The neotropical agroecosystems are important areas in the global scene in terms of livestock production. Therefore, a good conservation of their soils is crucial in order to both guarantee food safety and reduce the impact of land degradation processes. Conservation of neotropical soils used for farming activities could be obtained using veterinary medicine and adopting new grazing systems in the last decades. A wide bibliographical review was carried out which illustrates current issues in neotropical agroecosystems, the importance of their soil properties highlighting the role played by dung beetles within the edaphofauna, and the effects of the most common anti-parasitic practices as well as some natural alternatives. Finally, we present commonly adopted grazing systems and how they are affecting soil properties and animal welfare. The conversion of forest into agricultural and pasture land is altering the biochemical quality of soils. Furthermore, the use of ivermectin is dangerously reducing the total amount of dung beetles that are a key element in nutrient recycling processes. The implementation of new grazing systems (e.g. Voisin, Savory) is progressively fragmenting the habitat of many species. Nevertheless, there are also some benefits in this kind of practices and some natural alternatives to anthelmintics are being tested.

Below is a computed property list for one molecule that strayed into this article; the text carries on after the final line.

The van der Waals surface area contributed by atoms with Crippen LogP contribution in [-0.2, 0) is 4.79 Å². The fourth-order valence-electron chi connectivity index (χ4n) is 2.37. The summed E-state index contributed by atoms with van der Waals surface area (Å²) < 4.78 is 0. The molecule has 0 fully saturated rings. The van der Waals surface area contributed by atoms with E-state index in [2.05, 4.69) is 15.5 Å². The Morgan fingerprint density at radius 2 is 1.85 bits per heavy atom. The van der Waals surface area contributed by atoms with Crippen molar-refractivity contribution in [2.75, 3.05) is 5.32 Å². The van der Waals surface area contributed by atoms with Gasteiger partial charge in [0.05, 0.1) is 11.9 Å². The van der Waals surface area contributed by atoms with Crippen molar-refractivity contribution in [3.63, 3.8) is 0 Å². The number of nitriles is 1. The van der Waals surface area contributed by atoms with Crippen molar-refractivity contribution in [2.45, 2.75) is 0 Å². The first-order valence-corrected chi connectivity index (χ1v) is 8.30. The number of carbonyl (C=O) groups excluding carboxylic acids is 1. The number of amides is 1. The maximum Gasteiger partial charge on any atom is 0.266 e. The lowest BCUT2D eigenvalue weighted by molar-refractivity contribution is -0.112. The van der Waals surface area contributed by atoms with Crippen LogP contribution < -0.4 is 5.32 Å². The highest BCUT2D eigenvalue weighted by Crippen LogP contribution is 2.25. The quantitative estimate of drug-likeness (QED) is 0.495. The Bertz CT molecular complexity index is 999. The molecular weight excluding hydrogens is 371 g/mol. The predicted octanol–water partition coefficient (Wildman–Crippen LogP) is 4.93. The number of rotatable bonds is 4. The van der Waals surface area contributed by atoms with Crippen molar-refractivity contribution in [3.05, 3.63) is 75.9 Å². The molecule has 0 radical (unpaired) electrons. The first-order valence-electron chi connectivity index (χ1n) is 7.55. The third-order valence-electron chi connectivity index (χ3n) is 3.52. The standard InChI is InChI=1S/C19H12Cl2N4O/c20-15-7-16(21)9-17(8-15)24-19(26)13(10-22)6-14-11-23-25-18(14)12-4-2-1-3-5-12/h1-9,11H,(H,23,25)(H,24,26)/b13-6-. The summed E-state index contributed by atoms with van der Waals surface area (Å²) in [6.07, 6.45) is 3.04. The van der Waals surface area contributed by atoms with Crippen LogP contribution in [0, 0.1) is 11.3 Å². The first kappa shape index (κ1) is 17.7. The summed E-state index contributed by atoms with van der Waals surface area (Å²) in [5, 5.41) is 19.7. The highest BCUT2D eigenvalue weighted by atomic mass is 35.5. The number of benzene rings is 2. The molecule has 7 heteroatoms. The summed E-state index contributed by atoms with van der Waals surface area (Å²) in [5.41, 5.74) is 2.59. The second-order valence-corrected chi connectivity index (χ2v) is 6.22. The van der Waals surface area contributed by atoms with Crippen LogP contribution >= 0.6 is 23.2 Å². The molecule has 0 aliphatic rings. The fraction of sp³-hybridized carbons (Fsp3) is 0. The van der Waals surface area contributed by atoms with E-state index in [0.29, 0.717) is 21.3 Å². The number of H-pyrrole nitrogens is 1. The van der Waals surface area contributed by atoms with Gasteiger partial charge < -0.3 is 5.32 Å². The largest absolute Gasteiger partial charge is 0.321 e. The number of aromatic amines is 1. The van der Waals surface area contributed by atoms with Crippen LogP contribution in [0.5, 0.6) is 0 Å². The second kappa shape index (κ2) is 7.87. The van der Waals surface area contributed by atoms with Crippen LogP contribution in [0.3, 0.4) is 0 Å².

Bibliographical noteThis article is an open access article distributed under the terms and conditions of the Creative Commons Attribution
(CC BY) license (http://creativecommons.org/licenses/by/4.0/).
- Soil properties
ASJC Scopus subject areas
- Soil Science
- Earth-Surface Processes